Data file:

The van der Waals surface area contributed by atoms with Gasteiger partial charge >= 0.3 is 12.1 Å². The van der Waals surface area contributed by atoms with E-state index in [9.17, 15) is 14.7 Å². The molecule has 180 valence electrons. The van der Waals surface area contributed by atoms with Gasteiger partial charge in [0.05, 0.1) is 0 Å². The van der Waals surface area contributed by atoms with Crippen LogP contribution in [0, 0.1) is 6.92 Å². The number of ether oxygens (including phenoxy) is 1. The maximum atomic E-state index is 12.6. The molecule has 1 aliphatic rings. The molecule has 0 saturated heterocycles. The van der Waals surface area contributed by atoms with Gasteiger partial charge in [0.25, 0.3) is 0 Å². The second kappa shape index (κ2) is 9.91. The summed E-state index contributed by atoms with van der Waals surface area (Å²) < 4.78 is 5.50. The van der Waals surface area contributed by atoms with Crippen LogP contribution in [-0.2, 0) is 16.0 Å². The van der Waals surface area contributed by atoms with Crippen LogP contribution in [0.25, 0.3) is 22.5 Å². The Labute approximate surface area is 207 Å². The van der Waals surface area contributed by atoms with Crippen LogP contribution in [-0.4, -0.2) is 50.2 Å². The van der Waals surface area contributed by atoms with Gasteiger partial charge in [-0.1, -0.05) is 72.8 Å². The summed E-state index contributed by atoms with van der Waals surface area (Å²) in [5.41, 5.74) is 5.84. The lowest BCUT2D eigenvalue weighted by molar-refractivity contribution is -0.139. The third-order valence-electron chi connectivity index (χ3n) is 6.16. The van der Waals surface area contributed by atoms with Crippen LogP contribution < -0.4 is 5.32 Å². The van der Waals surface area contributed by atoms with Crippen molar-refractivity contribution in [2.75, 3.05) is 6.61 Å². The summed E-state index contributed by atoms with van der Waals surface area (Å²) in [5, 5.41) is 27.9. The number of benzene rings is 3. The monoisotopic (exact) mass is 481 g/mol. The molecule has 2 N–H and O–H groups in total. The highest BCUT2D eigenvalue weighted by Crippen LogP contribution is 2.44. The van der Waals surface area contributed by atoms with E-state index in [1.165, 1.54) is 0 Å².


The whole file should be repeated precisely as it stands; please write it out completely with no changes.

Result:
The van der Waals surface area contributed by atoms with Gasteiger partial charge >= 0.3 is 12.1 Å². The van der Waals surface area contributed by atoms with E-state index in [9.17, 15) is 14.7 Å². The molecule has 180 valence electrons. The van der Waals surface area contributed by atoms with Gasteiger partial charge in [0.05, 0.1) is 0 Å². The van der Waals surface area contributed by atoms with Crippen LogP contribution in [0, 0.1) is 6.92 Å². The number of ether oxygens (including phenoxy) is 1. The maximum atomic E-state index is 12.6. The molecule has 1 aliphatic rings. The molecule has 0 saturated heterocycles. The van der Waals surface area contributed by atoms with Gasteiger partial charge in [0.25, 0.3) is 0 Å². The second kappa shape index (κ2) is 9.91. The summed E-state index contributed by atoms with van der Waals surface area (Å²) < 4.78 is 5.50. The van der Waals surface area contributed by atoms with Crippen LogP contribution in [-0.2, 0) is 16.0 Å². The van der Waals surface area contributed by atoms with Crippen LogP contribution in [0.25, 0.3) is 22.5 Å². The Labute approximate surface area is 207 Å². The van der Waals surface area contributed by atoms with Crippen LogP contribution in [-0.4, -0.2) is 50.2 Å². The van der Waals surface area contributed by atoms with Gasteiger partial charge in [-0.1, -0.05) is 72.8 Å². The summed E-state index contributed by atoms with van der Waals surface area (Å²) in [5.41, 5.74) is 5.84. The lowest BCUT2D eigenvalue weighted by molar-refractivity contribution is -0.139. The third-order valence-electron chi connectivity index (χ3n) is 6.16. The van der Waals surface area contributed by atoms with Crippen LogP contribution < -0.4 is 5.32 Å². The van der Waals surface area contributed by atoms with Crippen molar-refractivity contribution in [2.75, 3.05) is 6.61 Å². The summed E-state index contributed by atoms with van der Waals surface area (Å²) in [5, 5.41) is 27.9. The number of benzene rings is 3. The monoisotopic (exact) mass is 481 g/mol. The molecule has 2 N–H and O–H groups in total. The highest BCUT2D eigenvalue weighted by Crippen LogP contribution is 2.44. The van der Waals surface area contributed by atoms with E-state index in [1.165, 1.54) is 0 Å².